German auto giant Daimler on Friday reported a €1.6 billion ($1.8 billion) second-quarter operating loss and cut its profit forecast for the rest of the year, shocking the automotive sector.
The loss compared to a €2.6 billion profit in the first quarter and was blamed on the lingering Dieselgate scandal, which saw several carmakers admit to manipulating its cars to lower their emissions during regulatory tests.
Daimler said it was setting aside another €1.6 billion to deal with recalls, government fines and lawsuits connected to the saga. A further billion euros has been earmarked to deal with problems involving Takata airbags.
The Stuttgart-based carmaker saw losses in both the passenger car and vans divisions in the second-quarter, citing delays to new products and slower demand in several automotive markets as contributory factors.
‘Significantly’ lower earnings
Daimler’s 2019 earnings before interest and taxes are now expected to be “significantly below” last year’s, and its Mercedes-Benz passenger car division forecasts an operating profit margin of just 3 to 5%, down from 6 to 8%.
Daimler already downgraded its outlook on June 23, penciling in flat earnings for the year instead of a slight increase, again pointing to likely costs involved in addressing the emissions scandal.
Germany’s transport regulator KBA has ordered the recalls of 700,000 Daimler-made vehicles globally over the illegal software, and last month added a further 60,000 cars to the list.
Daimler’s shares briefly dropped by as much as 3% early in Friday’s trading but later pared most of these losses.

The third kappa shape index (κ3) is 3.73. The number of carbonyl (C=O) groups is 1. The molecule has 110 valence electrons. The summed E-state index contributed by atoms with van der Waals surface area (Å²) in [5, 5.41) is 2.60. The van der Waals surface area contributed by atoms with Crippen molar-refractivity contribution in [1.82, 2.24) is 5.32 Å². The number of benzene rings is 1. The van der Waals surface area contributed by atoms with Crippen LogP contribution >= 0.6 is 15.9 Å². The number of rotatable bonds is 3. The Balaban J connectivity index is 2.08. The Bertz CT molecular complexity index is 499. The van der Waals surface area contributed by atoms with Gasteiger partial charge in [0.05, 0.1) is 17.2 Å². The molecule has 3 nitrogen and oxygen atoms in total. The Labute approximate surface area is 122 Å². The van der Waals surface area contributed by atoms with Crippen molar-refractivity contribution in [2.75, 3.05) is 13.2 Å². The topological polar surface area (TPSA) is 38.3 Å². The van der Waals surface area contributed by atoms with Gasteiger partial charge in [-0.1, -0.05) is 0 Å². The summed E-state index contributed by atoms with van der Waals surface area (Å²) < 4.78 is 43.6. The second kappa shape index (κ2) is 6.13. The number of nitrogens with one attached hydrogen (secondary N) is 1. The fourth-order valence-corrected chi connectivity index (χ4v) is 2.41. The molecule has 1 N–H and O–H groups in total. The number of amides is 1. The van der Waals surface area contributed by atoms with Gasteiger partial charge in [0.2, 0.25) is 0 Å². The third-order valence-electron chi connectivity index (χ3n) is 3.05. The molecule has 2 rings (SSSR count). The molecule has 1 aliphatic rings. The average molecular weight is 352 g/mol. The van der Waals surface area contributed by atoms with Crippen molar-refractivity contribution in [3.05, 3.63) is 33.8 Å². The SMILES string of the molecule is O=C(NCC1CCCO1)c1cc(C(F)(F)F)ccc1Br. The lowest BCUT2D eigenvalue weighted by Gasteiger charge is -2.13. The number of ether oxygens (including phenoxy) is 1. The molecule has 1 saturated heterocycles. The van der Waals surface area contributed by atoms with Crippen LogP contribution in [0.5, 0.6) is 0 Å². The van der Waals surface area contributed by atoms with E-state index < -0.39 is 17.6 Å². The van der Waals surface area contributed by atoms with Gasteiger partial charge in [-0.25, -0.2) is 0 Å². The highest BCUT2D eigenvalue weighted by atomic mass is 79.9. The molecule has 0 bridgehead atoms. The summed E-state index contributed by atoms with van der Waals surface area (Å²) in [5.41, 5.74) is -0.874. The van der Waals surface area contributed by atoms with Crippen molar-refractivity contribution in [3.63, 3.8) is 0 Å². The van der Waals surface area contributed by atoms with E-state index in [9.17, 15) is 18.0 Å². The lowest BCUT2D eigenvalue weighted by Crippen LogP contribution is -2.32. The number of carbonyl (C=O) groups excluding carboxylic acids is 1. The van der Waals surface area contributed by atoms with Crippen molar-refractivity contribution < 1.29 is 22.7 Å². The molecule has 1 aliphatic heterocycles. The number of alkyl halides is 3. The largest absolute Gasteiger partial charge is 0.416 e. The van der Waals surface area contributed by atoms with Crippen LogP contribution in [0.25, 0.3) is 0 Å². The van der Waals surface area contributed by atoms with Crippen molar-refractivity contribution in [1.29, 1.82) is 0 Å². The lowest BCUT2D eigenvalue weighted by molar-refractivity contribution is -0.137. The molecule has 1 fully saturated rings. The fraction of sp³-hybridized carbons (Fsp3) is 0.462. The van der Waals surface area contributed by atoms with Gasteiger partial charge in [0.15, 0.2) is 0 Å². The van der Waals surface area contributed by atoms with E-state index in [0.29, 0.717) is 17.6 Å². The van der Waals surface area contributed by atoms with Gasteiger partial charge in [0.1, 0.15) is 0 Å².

Dieselgate erupted in September 2015 when Europe’s biggest carmaker Volkswagen admitted to using so-called “defeat devices” to alter the test results affecting 11 million cars worldwide. VW has since incurred costs of €29 billion in fines, compensation and buyback schemes.
VW-Ford deal welcomed
Also on Friday, Volkswagen announced it was bolstering its collaboration with US rival Ford, by investing $2.6 billion in a project to build electric, self-driving vehicles.
Both companies have cited the vast costs of developing new technologies for their decision to expand their alliance on Ford’s robocar unit Argo AI.
The deal also allows Ford to use VW’s modular electric vehicle underpinnings to build zero-emissions cars for the European market starting in 2023.
Ford chief Jim Hackett said that the two firms “remain independent and fiercely competitive in the marketplace,” but “teaming up and working with Argo AI on this important technology allows us to deliver unmatched capability, scale and geographic reach.”
mm/msh (AFP, AP, dpa)
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